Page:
SLICE OF HEAVEN
By Bill McLean
ILLUSTRATION BY BARRY BLITT
By Bill McLean
ILLUSTRATION BY BARRY BLITT
Golf, tennis, pickleball.
For many, it takes a while to become at least adequate in two of those three sports.
Not so with pickleball, claims Highland Park resident Ron Saslow, who struck his first pickleball shot in the spring of 2020, when most of the world welcomed any kind of diversion from COVID-19. Locked up and bored, the Saslow family members couldn’t wait to wake up and start their days with a pickleball rally outside.
“Pickleball is easy to play and easy to learn,” the 57-year-old Saslow says. “It’s easy to get good at it, but it’s hard to become a great player. Improvement in golf and tennis is usually measured in months or years. In pickleball, it’s measured in hours or days.
“Were you to pick up a pickleball paddle for the first time today, you’d be having fun in an hour, if not earlier,” he adds. “Because people today seek instant gratification, I’m not at all surprised by pickleball’s rapid growth.”
More than 36.5 million people played pickleball from August 2021 to August 2022, according to an Association of Pickleball Players (APP) report.
Saslow doesn’t see that number heading south anytime soon. And it’s a robust figure that led him to spearhead a group that formed the Chicago Slice, a four-member (two men, two women) professional team in Major League Pickleball (MLP).
MLP awarded a team to Saslow and his A-plus band of co-owners—including Chicago Cubs Chairman Tom Ricketts, tennis legend Chris Evert, television host and model Heidi Klum, and Doug Ellin, creator of the HBO series Entourage—in October 2022.
The 24 MLP teams gather to compete annually in a pair of three-event segments at sites in California, Florida, Arizona, and Georgia. Half the teams battle in the Challenger category, akin to Major League Baseball’s Triple-A, and the other 12 teams (including the Slice) are Premier crews, akin to MLB parent clubs. The Slice captured a championship in the first half of 2023 and then—after a re-draft lottery was held in New York—secured the right to pick first. The Chicago Slice chose none other than Ben Johns, ranked No. 1 in men’s singles, men’s doubles, and mixed doubles by the Pro Pickleball Association (PPA). He’s pickleball’s GOAT (Greatest Of All Time)—at age 24.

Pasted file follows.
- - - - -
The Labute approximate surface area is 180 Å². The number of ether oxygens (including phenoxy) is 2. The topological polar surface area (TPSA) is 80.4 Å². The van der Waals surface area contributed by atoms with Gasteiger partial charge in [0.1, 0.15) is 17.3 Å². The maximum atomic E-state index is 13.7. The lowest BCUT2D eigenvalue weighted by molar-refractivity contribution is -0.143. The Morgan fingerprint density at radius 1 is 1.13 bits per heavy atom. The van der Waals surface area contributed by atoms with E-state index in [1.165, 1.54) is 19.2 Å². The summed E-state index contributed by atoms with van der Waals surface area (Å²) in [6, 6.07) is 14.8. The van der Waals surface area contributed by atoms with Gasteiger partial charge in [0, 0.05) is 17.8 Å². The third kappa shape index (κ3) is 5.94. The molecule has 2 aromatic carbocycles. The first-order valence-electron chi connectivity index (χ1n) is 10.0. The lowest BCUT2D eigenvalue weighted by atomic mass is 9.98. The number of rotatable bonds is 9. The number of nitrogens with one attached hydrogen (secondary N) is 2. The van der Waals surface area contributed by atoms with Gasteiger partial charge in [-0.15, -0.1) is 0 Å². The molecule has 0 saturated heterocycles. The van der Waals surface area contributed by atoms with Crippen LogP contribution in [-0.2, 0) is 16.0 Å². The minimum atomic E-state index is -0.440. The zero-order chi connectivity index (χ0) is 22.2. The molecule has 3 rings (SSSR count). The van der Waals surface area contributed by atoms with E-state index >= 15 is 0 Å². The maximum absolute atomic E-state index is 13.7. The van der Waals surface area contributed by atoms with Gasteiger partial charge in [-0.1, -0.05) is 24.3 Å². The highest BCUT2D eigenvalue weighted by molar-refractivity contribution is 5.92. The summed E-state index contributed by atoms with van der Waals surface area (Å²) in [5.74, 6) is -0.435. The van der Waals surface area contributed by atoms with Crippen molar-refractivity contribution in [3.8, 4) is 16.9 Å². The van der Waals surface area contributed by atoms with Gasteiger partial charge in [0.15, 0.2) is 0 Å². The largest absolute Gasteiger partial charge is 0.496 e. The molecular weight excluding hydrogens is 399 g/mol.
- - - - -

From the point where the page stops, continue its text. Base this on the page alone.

“Ben is a good guy, an amazing player,” says Saslow, who’s also the founder and managing partner of Chicago-based Thirty- 5 Capital and the founder and CEO of ProXR Pickleball, the official paddle sponsor of MLP since 2021. “He’s also a very smart, analytical player who knows every nuance of the sport. He helped us pick the rest of our team (Erik Lange, Jessie Irvine, and Lacey Schneemann) after we picked him first.
“We believe fans of the sport will enjoy Major League Pickleball more than the other professional pickleball organizations (APP and PPA) because of our league’s team aspect. It’s appealing. Crowds get into it when you attach a city’s name to a team of players battling in a hugely popular sport.”
But Saslow’s favorite home team features wife Ellen and their sons Joe (26 years old), Charlie (24), and Danny, a 21-year-old student at Washington University in St. Louis, his parents’ and Joe’s alma mater; Charlie is a New York University graduate. Ellen, a former firstgrade teacher who earned her master of science degree at Northwestern University’s School of Education and Social Policy (SESP), picked up pickleball when her husband did, more than three years ago, and she’s as agog about the sport as Ron is.
“Danny has told me that pickleball has taken off at Wash U,” Ron Saslow says. “Students can’t get enough of it down there and at other colleges across the country. Five years ago, the average age of a recreational pickleball player was 62; it’s now down to 41.”
The Chicago Slice and the other 23 MLP foursomes are scheduled to play in two more events in 2023, including one in Dallas, November 2-5, and the finale in Southern California, December 7-12. The Chicago Slice franchise does not have a home venue. Yet. Count on can-do Saslow to do something about that, maybe in Highland Park.
A son of the late Richard Saslow, Ron attended Highland Park High School for a year before transferring to North Shore Country Day in Winnetka before the start of his sophomore year. He caught and pitched for HPHS’s baseball team and wrestled and played football and baseball at NSCD.
“I’ve been interested in sports all my life,” says Saslow, who’s a limited partner of the parent company of the Chicago Cubs and serves on their Advisory Board. “I sold our family business (Hu-Friedy Group) in 2019 because I wanted to go the private-equity route in the fields of sports and music. I haven’t formed a music venture yet; that’s next.
“I love work and working.”
Richard Saslow bought Chicago-based Hu-Friedy in 1959, 51 years after it was launched. Hu-Friedy is a global healthcare manufacturing company specializing in dental and infection control products. Ron Saslow took over as president of the company in 2000 and served as its CEO from 2005-2019.
“I was the only one of my family’s three kids to go into the family business,” Saslow says. “I remember nights at the dinner table, when I was in the fifth or sixth grade, where I learned, learned, learned about my father’s work. My father put no pressure on any of us to do what he did. He was equally supportive of our career interests.
“That was one of the big lessons I learned from him. I’m like that with my children.” Saslow describes fatherhood as a journey. He has loved every leg of it.
“Be a good parent, a good coach, and a good friend—I’ve tried to be all of those for my sons,” he says. “I love the things we have in common, but I also love the things they’ve done that I never attempted. Joey played basketball, and Danny got into hockey. Charlie enjoys the arts and theater.“All three of them opened my eyes—and became my coaches.”
Visit chicagoslice.com for more information.